Bet your holiday was more fun than mine. I spent most of it moving.
In the process of moving all that junk from point A to point B, I went through a lot of stuff I’ve saved over my 25 years in business. Early in my career I worked for Xerox selling copiers to commercial printers. One of the artifacts I saved from those days is a manual that taught us copier reps how to sell “print on demand” solutions in commercial print environments.
I sat there reading my notes, reliving the past (Need a Visual? Think Chevy Chase in the attic scene in Christmas vacation). I was again amazed by how much has changed…and how fast. But, I was also reminded of how much 3D printing today is reminiscent of 2D printing back in the early 90’s.
Those who ignore history cannot benefit from its lessons.
When Inside3DP asked me for my predictions for 3D printing in 2015, I was tempted to build on my previous assertion that 2015 would be 3D printing’s year of workflow. I still believe it will, but my little trip down memory lane reminded me of other opportunities.
With that in mind, here are some additional predictions:
Production Will Get Faster
With 2D players like HP, Ricoh, Epson and others joining the fray there will be a new emphasis on speed. They’ll focus first on the production market where fixed costs can be amortized over lots of volume.
Quality Will Be Better
The pace of innovation today is staggering. Startups are driving some of it. Software As-a-Service, crowdfunding, and other tools help level the playing field. But big manufacturers innovate as well and some of that is sales-driven.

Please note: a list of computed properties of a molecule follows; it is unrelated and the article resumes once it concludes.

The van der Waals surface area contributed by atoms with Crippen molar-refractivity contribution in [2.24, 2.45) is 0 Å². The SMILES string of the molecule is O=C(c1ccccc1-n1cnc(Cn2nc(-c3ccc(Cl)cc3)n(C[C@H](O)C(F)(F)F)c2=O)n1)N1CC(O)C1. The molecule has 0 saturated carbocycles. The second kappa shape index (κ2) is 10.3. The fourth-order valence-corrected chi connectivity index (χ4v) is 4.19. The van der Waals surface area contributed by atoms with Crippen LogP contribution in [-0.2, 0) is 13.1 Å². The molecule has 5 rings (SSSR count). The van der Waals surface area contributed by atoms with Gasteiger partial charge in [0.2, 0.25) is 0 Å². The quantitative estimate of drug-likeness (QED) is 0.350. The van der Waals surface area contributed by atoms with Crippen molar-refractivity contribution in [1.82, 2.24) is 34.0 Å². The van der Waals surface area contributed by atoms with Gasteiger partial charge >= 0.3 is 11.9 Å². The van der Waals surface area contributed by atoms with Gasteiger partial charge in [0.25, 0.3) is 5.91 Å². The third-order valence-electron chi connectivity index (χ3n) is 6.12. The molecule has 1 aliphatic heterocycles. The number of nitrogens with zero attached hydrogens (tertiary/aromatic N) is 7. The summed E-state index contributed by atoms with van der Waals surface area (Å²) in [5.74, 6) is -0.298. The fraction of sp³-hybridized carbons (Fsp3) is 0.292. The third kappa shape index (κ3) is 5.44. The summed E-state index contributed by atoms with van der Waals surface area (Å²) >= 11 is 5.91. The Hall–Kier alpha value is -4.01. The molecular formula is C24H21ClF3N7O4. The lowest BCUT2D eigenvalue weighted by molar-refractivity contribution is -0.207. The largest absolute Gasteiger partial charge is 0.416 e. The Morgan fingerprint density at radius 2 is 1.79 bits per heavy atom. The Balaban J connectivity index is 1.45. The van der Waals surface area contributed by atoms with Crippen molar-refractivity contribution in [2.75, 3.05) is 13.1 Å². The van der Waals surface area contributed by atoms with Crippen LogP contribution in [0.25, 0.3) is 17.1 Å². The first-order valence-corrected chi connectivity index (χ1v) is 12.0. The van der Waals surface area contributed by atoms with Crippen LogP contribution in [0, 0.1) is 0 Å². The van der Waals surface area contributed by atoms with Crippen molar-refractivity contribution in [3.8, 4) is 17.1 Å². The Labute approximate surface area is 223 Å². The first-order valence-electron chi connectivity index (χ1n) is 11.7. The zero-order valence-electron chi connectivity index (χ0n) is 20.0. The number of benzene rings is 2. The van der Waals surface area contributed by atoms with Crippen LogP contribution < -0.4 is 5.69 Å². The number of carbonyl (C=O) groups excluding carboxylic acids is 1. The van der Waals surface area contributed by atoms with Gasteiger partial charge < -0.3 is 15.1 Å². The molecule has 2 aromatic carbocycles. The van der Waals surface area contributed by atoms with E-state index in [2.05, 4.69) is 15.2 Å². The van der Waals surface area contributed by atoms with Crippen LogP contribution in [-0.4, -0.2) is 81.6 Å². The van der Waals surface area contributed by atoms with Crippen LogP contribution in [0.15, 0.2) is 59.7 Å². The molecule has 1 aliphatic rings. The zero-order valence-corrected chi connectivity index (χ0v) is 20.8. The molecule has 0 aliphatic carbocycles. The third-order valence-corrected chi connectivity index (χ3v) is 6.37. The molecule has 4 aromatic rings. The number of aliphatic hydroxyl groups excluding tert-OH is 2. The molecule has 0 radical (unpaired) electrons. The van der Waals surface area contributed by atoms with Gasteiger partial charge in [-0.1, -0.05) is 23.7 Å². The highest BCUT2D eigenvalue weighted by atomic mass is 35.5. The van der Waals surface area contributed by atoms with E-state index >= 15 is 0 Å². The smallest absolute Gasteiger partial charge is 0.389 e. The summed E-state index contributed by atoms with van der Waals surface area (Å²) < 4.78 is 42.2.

Back in the day, we copier reps made our living by upgrading our customers’ equipment every 2-3 years. To do that you needed a healthy pipeline of new product. Big companies with aggressive sales teams (like those mentioned above) put pressure on R&D to continually deliver new products, allowing them to hit their goals and make their bonuses.
How does any of this impact quality? At least with 2D printing, many of those early iterations were focused on improving quality of output. Speed was secondary.
Costs Will Come Down
Forget about the 3D printers themselves for a moment. There is still so much inefficiency in the overall end-to-end process. Those costs are low-hanging fruit and removing or reducing them is something the industry can accomplish in the here and now.
Customization and Personalization Will Play a Bigger Role
I’ve gone on record with my thoughts on customization and personalization. Digital technology makes it possible, but the user experience has to be there too. As the software to support customization gets better, more people will adopt. Based on the conversations we’re having, a lot of that ground work could be accomplished in the next year.
Cottage Industry Players Will Be Marginalized
Sometimes I wonder if certain companies in 3D printing want it to remain a small, cottage industry. It’s possible to achieve ridiculously high margins and limit access when there are only a few names on the board. But the genie is out of the bottle. Big companies and startups alike are focused on mainstreaming 3D printing on a grand scale. Those who resist that effort will be marginalized. If you’re not part of the steam roller, you’re part of the pavement.
2014 was a break-out year for 3D printing. As I sit here writing this article from the floor at CES, it seems likely that 2015 will be even bigger. Exciting times indeed.